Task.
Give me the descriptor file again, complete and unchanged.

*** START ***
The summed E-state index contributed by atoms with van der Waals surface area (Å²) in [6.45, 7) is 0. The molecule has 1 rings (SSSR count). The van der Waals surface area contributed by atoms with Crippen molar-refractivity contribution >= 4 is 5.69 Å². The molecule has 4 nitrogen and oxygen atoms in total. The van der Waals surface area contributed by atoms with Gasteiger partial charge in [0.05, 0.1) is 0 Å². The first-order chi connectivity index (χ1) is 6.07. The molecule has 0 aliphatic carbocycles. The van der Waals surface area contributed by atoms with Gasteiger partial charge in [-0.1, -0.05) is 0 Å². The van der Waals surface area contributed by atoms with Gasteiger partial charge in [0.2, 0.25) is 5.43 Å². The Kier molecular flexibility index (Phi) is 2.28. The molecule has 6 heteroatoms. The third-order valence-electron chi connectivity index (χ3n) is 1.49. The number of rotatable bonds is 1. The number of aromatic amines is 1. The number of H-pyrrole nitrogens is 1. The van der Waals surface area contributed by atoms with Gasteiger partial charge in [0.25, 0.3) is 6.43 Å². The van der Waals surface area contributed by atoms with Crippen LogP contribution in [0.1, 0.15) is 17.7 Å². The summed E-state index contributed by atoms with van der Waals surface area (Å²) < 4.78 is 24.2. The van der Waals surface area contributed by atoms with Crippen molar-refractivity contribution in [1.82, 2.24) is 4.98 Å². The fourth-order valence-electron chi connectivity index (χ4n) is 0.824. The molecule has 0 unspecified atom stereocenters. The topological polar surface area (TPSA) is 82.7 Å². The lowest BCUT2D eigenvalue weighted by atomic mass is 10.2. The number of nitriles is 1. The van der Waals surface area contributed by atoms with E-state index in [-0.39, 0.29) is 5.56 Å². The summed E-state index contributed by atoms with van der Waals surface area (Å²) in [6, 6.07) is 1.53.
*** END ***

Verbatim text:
The summed E-state index contributed by atoms with van der Waals surface area (Å²) in [6.45, 7) is 0. The molecule has 1 rings (SSSR count). The van der Waals surface area contributed by atoms with Crippen molar-refractivity contribution >= 4 is 5.69 Å². The molecule has 4 nitrogen and oxygen atoms in total. The van der Waals surface area contributed by atoms with Gasteiger partial charge in [0.05, 0.1) is 0 Å². The first-order chi connectivity index (χ1) is 6.07. The molecule has 0 aliphatic carbocycles. The van der Waals surface area contributed by atoms with Gasteiger partial charge in [-0.1, -0.05) is 0 Å². The van der Waals surface area contributed by atoms with Gasteiger partial charge in [0.2, 0.25) is 5.43 Å². The Kier molecular flexibility index (Phi) is 2.28. The molecule has 6 heteroatoms. The third-order valence-electron chi connectivity index (χ3n) is 1.49. The number of rotatable bonds is 1. The number of aromatic amines is 1. The number of H-pyrrole nitrogens is 1. The van der Waals surface area contributed by atoms with Gasteiger partial charge in [0.25, 0.3) is 6.43 Å². The van der Waals surface area contributed by atoms with Crippen LogP contribution in [0.1, 0.15) is 17.7 Å². The summed E-state index contributed by atoms with van der Waals surface area (Å²) < 4.78 is 24.2. The van der Waals surface area contributed by atoms with Crippen molar-refractivity contribution in [1.82, 2.24) is 4.98 Å². The fourth-order valence-electron chi connectivity index (χ4n) is 0.824. The molecule has 0 unspecified atom stereocenters. The topological polar surface area (TPSA) is 82.7 Å². The lowest BCUT2D eigenvalue weighted by atomic mass is 10.2. The number of nitriles is 1. The van der Waals surface area contributed by atoms with E-state index in [-0.39, 0.29) is 5.56 Å². The summed E-state index contributed by atoms with van der Waals surface area (Å²) in [6, 6.07) is 1.53.